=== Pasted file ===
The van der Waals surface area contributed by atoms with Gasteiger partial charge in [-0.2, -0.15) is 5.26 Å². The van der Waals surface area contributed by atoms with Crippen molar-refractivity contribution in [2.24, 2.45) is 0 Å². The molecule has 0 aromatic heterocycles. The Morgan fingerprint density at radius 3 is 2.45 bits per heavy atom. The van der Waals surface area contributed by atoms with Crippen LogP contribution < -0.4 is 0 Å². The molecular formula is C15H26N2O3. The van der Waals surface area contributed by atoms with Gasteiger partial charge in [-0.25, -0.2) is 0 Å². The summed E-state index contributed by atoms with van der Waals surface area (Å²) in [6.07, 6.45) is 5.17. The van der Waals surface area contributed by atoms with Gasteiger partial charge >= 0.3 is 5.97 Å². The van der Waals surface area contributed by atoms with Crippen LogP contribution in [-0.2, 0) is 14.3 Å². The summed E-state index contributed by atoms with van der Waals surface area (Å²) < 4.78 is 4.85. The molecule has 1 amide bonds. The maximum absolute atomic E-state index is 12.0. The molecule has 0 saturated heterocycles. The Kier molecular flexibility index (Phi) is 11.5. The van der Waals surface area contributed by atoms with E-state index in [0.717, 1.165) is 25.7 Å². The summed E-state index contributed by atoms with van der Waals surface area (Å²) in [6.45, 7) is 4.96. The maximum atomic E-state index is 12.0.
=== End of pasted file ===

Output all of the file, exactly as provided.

The van der Waals surface area contributed by atoms with Gasteiger partial charge in [-0.2, -0.15) is 5.26 Å². The van der Waals surface area contributed by atoms with Crippen molar-refractivity contribution in [2.24, 2.45) is 0 Å². The molecule has 0 aromatic heterocycles. The Morgan fingerprint density at radius 3 is 2.45 bits per heavy atom. The van der Waals surface area contributed by atoms with Crippen LogP contribution < -0.4 is 0 Å². The molecular formula is C15H26N2O3. The van der Waals surface area contributed by atoms with Gasteiger partial charge in [-0.25, -0.2) is 0 Å². The summed E-state index contributed by atoms with van der Waals surface area (Å²) in [6.07, 6.45) is 5.17. The van der Waals surface area contributed by atoms with Gasteiger partial charge >= 0.3 is 5.97 Å². The van der Waals surface area contributed by atoms with Crippen LogP contribution in [-0.2, 0) is 14.3 Å². The summed E-state index contributed by atoms with van der Waals surface area (Å²) < 4.78 is 4.85. The molecule has 1 amide bonds. The maximum absolute atomic E-state index is 12.0. The molecule has 0 saturated heterocycles. The Kier molecular flexibility index (Phi) is 11.5. The van der Waals surface area contributed by atoms with E-state index in [0.717, 1.165) is 25.7 Å². The summed E-state index contributed by atoms with van der Waals surface area (Å²) in [6.45, 7) is 4.96. The maximum atomic E-state index is 12.0.